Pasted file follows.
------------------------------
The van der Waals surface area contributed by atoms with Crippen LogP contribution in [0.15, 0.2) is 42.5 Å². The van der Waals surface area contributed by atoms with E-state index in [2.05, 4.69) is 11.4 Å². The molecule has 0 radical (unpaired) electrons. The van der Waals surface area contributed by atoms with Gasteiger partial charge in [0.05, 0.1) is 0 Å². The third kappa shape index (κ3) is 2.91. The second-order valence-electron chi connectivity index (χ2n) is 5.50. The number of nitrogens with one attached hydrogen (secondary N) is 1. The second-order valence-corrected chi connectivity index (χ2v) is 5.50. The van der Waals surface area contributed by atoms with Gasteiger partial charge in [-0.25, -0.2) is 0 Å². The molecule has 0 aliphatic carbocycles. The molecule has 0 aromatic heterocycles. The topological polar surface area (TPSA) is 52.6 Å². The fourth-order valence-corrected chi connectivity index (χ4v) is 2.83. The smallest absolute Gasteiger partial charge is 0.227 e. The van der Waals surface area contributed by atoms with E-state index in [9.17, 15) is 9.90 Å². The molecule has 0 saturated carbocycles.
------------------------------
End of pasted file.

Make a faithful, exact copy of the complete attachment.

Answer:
The van der Waals surface area contributed by atoms with Crippen LogP contribution in [0.15, 0.2) is 42.5 Å². The van der Waals surface area contributed by atoms with E-state index in [2.05, 4.69) is 11.4 Å². The molecule has 0 radical (unpaired) electrons. The van der Waals surface area contributed by atoms with Gasteiger partial charge in [0.05, 0.1) is 0 Å². The third kappa shape index (κ3) is 2.91. The second-order valence-electron chi connectivity index (χ2n) is 5.50. The number of nitrogens with one attached hydrogen (secondary N) is 1. The second-order valence-corrected chi connectivity index (χ2v) is 5.50. The van der Waals surface area contributed by atoms with Gasteiger partial charge in [-0.25, -0.2) is 0 Å². The molecule has 0 aliphatic carbocycles. The molecule has 0 aromatic heterocycles. The topological polar surface area (TPSA) is 52.6 Å². The fourth-order valence-corrected chi connectivity index (χ4v) is 2.83. The smallest absolute Gasteiger partial charge is 0.227 e. The van der Waals surface area contributed by atoms with E-state index in [9.17, 15) is 9.90 Å². The molecule has 0 saturated carbocycles.